CHRISTIANS talk in code. They are not alone: the same is true of chemists, chiropractors, and cricket commentators. Code is a handy shorthand for those who can decrypt it. It can even be reassuring. Dot, dash, dot-dot-dash. If someone replies in the same code, we know we are being understood.
But, simultaneously, the code excludes those who cannot read the secret language. Perhaps that is the intention, or perhaps we simply cannot admit that, while we think we are speaking with clarity, in fact we’re talking gibberish.
And code also quickly descends into cliché: a language we automatically tune out of. When the cricketing pundit Geoffrey Boycott first used the term “the corridor of uncertainty” to describe the passage of a fast ball whistling close to the off stump, it was refreshing, even poetic. Now it’s a dreary Test Match Special mantra.
In 2017, Anglican clergy received a letter signed by the two Archbishops and, presumably, written by someone on their behalf, promoting the ten-day prayer initiative Thy Kingdom Come. The letter began: “Jesus Christ is the Saviour of the world. He brings us hope. Christian disciples are made alive by his saving grace in the power of the Holy Spirit to witness to this living hope.”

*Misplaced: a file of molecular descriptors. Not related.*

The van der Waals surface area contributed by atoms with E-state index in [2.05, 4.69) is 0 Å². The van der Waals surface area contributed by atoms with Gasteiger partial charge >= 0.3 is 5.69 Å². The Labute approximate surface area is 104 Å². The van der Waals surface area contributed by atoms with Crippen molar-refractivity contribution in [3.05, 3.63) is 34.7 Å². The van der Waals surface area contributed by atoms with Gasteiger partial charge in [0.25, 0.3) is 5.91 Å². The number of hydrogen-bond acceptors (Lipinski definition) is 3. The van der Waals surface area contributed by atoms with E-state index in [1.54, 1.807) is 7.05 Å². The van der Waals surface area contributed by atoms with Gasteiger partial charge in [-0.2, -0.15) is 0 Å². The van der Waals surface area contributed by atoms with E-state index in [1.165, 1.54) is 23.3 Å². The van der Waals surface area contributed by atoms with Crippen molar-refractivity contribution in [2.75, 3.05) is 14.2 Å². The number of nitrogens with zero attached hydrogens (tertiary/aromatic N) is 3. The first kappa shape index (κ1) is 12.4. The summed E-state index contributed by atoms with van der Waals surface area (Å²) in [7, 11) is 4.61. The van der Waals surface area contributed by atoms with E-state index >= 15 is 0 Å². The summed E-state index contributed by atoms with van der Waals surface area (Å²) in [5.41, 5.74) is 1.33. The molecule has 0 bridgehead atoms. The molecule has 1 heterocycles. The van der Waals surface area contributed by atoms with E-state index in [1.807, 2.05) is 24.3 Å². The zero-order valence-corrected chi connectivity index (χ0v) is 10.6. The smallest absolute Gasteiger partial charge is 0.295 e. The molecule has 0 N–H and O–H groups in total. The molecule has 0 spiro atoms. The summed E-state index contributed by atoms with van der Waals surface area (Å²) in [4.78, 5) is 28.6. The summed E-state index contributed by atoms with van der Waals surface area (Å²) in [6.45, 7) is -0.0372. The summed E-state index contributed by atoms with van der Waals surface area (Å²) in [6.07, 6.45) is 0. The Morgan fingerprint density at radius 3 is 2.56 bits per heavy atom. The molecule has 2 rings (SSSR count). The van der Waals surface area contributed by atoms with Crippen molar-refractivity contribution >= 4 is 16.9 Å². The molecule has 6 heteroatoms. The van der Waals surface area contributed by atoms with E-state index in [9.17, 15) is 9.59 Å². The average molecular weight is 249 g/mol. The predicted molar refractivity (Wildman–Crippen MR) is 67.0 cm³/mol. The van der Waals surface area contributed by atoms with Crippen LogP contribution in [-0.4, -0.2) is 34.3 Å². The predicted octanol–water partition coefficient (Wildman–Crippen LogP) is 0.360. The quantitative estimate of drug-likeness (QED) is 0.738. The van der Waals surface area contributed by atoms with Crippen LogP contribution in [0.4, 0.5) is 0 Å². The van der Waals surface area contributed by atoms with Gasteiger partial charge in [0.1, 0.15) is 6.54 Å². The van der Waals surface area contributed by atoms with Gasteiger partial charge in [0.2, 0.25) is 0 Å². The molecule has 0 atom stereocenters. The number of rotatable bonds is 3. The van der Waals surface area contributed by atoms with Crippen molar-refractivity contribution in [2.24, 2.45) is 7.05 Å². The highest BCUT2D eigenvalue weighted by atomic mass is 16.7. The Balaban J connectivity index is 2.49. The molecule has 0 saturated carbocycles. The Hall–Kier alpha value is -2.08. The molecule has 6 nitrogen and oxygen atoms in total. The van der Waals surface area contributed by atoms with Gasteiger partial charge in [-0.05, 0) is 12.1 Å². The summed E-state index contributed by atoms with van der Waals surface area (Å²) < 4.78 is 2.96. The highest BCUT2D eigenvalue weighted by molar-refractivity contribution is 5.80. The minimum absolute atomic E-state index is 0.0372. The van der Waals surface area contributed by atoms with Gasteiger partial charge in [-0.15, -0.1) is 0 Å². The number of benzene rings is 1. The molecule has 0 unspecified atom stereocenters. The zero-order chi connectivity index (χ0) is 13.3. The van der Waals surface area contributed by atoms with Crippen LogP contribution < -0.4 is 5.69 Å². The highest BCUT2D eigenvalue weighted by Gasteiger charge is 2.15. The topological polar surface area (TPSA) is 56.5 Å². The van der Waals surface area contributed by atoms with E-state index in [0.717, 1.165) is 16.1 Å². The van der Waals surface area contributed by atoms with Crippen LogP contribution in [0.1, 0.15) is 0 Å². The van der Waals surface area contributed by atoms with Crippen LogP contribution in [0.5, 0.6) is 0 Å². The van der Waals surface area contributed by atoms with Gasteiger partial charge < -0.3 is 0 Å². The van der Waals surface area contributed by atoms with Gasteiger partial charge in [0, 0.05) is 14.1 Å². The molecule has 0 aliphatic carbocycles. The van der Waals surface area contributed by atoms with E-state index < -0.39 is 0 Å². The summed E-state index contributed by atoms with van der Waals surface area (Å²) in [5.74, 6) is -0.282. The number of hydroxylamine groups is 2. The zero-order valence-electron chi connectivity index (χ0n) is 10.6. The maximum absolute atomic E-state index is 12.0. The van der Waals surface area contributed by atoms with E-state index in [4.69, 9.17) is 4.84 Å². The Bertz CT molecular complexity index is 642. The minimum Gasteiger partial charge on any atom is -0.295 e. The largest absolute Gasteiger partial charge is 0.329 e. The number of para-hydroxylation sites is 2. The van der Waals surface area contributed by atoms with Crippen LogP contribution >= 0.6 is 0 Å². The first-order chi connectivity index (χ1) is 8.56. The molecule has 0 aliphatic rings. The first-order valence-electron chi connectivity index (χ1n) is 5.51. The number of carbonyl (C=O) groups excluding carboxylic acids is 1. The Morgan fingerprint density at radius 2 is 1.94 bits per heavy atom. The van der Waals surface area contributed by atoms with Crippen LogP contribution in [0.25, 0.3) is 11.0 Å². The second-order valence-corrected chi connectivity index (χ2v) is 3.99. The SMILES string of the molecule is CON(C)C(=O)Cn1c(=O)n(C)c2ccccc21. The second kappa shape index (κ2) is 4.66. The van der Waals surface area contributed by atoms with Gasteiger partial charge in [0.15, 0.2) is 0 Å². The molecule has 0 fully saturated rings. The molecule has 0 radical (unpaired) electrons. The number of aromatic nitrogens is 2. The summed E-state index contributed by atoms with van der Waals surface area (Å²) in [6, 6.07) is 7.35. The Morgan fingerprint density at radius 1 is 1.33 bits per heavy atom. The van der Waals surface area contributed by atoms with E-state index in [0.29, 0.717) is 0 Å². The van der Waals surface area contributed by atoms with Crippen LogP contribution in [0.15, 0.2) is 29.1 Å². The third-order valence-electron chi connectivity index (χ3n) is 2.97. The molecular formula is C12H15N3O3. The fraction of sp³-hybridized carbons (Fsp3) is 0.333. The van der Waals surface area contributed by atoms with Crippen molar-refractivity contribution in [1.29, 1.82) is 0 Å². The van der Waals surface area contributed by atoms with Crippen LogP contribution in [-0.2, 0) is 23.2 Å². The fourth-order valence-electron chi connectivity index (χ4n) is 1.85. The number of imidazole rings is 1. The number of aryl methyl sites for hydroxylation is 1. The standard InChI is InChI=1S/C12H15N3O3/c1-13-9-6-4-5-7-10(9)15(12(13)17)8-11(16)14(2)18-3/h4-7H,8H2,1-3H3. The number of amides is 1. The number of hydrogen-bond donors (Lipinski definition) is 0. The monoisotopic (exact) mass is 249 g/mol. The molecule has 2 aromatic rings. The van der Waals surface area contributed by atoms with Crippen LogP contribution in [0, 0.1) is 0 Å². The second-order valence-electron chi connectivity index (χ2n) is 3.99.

And so it continued; addressing people who are theoretically proficient in churchspeak, its message encased in a lead-lined coffin of cliché, purporting to say something important, but reading like something cut and pasted from a Common Worship phrasebook. “Thy Kingdom Came and Went”.
WE NEED to mind our language. Especially when trying to talk about the big questions of life and love, faith and doubt. In 2018, the British Social Attitudes Survey found that 52 per cent of people said that they had no religion. Of those aged between 18 and 24, the figure was 70 per cent (News, 14 September 2018).
Consider these striking statistics, and then the experience of a 50-something Christian couple last December, who took their 20-something offspring, home for Christmas, to an Anglican church service.
“That’s the last time I’ll ever take anyone there,” one of the parents reported. “There was no attempt to enliven the story; no interest in engaging our attention. The liturgy was lifeless, and the language flat. I was embarrassed that I’d asked everyone along.”
Sometimes, the gatekeepers of the Church display a counter-productive sense of entitlement about their place in the grand scheme of things: an assumption that, because the venerable vocabulary could not be at fault, the problem must be with those who refuse to take time to engage with it, those who refuse to learn to speak the received pronunciation of God.